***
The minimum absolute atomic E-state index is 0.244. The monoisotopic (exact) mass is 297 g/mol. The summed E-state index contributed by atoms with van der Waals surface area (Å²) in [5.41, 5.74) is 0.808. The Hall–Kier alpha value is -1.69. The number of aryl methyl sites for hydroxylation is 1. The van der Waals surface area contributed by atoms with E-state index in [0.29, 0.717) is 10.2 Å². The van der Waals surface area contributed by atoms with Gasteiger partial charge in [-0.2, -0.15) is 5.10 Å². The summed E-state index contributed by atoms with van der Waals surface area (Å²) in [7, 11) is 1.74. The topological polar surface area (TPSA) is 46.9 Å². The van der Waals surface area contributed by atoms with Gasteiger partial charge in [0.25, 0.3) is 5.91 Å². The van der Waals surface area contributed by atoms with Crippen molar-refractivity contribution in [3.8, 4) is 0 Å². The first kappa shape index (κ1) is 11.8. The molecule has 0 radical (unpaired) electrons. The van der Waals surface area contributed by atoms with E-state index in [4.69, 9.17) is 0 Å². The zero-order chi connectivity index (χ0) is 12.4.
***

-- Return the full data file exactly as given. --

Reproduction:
The minimum absolute atomic E-state index is 0.244. The monoisotopic (exact) mass is 297 g/mol. The summed E-state index contributed by atoms with van der Waals surface area (Å²) in [5.41, 5.74) is 0.808. The Hall–Kier alpha value is -1.69. The number of aryl methyl sites for hydroxylation is 1. The van der Waals surface area contributed by atoms with E-state index in [0.29, 0.717) is 10.2 Å². The van der Waals surface area contributed by atoms with Gasteiger partial charge in [-0.2, -0.15) is 5.10 Å². The summed E-state index contributed by atoms with van der Waals surface area (Å²) in [7, 11) is 1.74. The topological polar surface area (TPSA) is 46.9 Å². The van der Waals surface area contributed by atoms with Gasteiger partial charge in [0.25, 0.3) is 5.91 Å². The van der Waals surface area contributed by atoms with Crippen molar-refractivity contribution in [3.8, 4) is 0 Å². The first kappa shape index (κ1) is 11.8. The molecule has 0 radical (unpaired) electrons. The van der Waals surface area contributed by atoms with E-state index in [4.69, 9.17) is 0 Å². The zero-order chi connectivity index (χ0) is 12.4.